Shutter Island - Review


Expert, screw-turning narrative filmmaking put at the service of old-dark-madhouse claptrap, "Shutter Island" arguably occupies a similar place in Martin Scorsese's filmography as "The Shining" does in Stanley Kubrick's. In his first dramatic feature since "The Departed," Scorsese applies his protean skill and unsurpassed knowledge of Hollywood genres to create a dark, intense thriller involving insanity, ghastly memories, mind-alteration and violence, all wrapped in a story about the search for a missing patient at an island asylum. A topnotch cast headed by Leonardo DiCaprio looks to lead this Paramount release, postponed from its original opening date last fall to Feb. 19, to muscular returns in all markets.


As Kubrick did with Stephen King's novel, Scorsese uncustomarily ventures here into bestseller territory that obliges him to deliver certain expected ingredients for the mass audience and adhere to formula more than has been his nature over the years. Although "The Departed" and "Cape Fear" come close, "Shutter Island" is the film that most forces the director to walk the straight and narrow in terms of carefully and clearly telling a story; if testing himself within that discipline was his intention, this most devoted of cinema students among major American directors gets an "A."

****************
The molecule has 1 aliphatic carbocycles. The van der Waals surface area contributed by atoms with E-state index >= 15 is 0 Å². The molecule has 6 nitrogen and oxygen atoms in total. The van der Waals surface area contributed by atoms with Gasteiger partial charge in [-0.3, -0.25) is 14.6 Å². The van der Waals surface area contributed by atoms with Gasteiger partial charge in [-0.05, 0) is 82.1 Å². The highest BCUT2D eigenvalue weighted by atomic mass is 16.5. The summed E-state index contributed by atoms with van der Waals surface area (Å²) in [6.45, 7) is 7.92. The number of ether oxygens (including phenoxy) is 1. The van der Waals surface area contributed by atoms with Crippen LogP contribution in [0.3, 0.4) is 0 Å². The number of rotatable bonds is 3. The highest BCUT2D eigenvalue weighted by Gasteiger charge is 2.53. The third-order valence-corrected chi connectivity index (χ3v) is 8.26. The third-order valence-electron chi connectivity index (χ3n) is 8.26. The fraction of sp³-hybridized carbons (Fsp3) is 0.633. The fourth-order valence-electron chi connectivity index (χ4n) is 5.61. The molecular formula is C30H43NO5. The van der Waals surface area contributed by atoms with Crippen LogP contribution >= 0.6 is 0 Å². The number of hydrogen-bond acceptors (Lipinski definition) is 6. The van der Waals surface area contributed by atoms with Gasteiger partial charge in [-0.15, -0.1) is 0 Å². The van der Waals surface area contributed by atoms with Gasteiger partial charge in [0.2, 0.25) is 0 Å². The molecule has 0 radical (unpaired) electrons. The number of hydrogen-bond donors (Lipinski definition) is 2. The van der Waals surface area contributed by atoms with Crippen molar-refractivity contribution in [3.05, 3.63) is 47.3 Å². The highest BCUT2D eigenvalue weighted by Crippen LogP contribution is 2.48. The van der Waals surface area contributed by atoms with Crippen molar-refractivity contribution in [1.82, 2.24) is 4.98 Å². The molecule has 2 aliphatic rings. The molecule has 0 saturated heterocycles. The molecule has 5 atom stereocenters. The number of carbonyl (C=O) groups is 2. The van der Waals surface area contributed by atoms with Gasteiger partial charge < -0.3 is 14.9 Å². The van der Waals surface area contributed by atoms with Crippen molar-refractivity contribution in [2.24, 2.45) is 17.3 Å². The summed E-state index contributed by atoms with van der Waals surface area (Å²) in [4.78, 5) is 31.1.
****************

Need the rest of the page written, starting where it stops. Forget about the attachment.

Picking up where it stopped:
He also chose his material well. Dennis Lehane's 2003 novel is quite a few notches above the norm for mass-market popular fiction; ingeniously structured and populated with a rogue's gallery of intriguing, deceptive characters, the book is a real page-turner, spiked with game-changing twists, which draws upon perfectly legitimate medical, legal, historical and political issues.


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